There are multiple intraocular vision-improving devices available for intervention in patients with moderate-to-severe AMD. While these advances in technology can offer hope to many patients, it is difficult to predict how well the results in the clinical literature will generalize to actual practice, thus limiting the number of surgical cases. Therefore, it could be shown in the past that even innovative, new technologies are not frequently used in the long term after initial euphoria and description of excellent results in case series. There were various examples that illustrate this in the past. Newly developed devices and intraocular lenses that achieved very good results in the first case series after market launch. However, due to the high effort in patient management and pre-postoperative care, they were too costly and were subsequently no longer used. Thinking about the high number of cases of cataract and AMD patients, this is a sad and unsatisfactory fact.

Therefore, we have established this initiative, an American-European collaboration with low-vision rehabilitation specialists, to design a novel testing method tailored for AMD patients undergoing cataract surgery. The hope is to change the approach to this topic, by developing an “ADL-test kit” that is achieving objective results in a time-saving, user-friendly and easy way. The aim of this new “ADL-test kit” is to evaluate the “real life condition” before and after surgery as objectively and comparably as possible.

The ADL test kit contains both a theoretical and a practical part, it should cover the whole spectrum and also offer forensic advantages, as it gives a good overall picture of the current condition. The ADL-test kit includes a combined patient-reported questionnaire/performance-based measure, depression scale and a cognitive test.

In the practical part, everyday activities and skills are tested using components that are integrated in the test-kit (suitcase). Patients are assessed on their ability to complete basic tasks. This involves, eg cutting a soft mass into equal-sized pieces or pouring a defined amount of liquid into a small opening. This also includes recognizing pictures or drawing/giving a signature in a pre-marked space and operating with a cell phone dummy.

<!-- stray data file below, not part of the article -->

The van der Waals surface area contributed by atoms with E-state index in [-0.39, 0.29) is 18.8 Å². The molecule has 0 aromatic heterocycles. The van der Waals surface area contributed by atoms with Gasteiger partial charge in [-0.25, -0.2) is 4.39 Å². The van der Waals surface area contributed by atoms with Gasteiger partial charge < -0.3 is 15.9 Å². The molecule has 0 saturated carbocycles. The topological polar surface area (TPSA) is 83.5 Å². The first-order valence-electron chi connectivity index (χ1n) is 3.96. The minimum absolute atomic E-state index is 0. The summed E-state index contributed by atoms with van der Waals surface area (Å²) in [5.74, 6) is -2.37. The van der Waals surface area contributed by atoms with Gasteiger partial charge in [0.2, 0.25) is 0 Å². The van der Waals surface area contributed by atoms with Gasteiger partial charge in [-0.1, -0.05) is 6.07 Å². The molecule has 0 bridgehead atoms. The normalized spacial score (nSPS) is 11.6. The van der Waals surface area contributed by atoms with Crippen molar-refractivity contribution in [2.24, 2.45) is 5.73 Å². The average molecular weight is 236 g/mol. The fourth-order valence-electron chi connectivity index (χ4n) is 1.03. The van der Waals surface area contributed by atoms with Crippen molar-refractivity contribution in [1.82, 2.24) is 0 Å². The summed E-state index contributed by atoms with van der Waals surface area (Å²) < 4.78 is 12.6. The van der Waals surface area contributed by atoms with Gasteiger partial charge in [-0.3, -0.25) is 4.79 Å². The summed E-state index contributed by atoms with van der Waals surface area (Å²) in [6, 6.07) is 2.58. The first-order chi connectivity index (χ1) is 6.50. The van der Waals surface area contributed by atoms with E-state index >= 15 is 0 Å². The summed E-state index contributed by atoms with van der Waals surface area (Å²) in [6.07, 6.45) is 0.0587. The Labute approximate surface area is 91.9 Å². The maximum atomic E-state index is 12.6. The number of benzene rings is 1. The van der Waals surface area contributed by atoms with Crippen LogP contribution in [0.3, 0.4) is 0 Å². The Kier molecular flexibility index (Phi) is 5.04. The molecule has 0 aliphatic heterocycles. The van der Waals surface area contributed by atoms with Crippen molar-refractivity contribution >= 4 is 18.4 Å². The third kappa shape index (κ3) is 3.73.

It is important to understand the priorities and goals of each individual to ensure that the device recommendations and strategies provided will align with their expectations.

Therefore, the focus of the patient-reported questionnaire is to identify the patient’s priorities, the importance placed on a specific task and their perceived functional limitation. The items in the performance-based measure include ADL tasks considered to be visually demanding such as reading, writing and measuring.12,15,16 The examiner provides the items needed for the test to ensure standardization of performance and the tasks are scored using standardized descriptive criteria.

Previous studies have shown that cognitive impairment and depression may affect activity participation in older adults and compromise success and satisfaction.17–19 Rather than relying on self-reports, we felt that including brief screening tests that are easy to administer would provide objective measurements of the patient’s psychosocial status.

This should also provide ophthalmologists and optometrists forensic certainty that the devices are working in first case series or scientific studies as well as in clinical routine. Most importantly, it would also give the affected patients a good overview and objectively show the condition/status between before and after surgery. In addition, new innovations and developments (eg, new AMD devices) could be better evaluated in multicenter clinical trials, as there would be better objective comparability.

As the first results were so positive and promising, the development of these ADL-test kits seems so important to us that we want to inform our colleagues directly with this Scientific Letter. A detailed description of the newly developed ADL test kit and first clinical data will follow soon.


Mrs Karen Murphy reports personal fees from Samsara Vision, Inc. The authors report no other conflicts of interest in this work.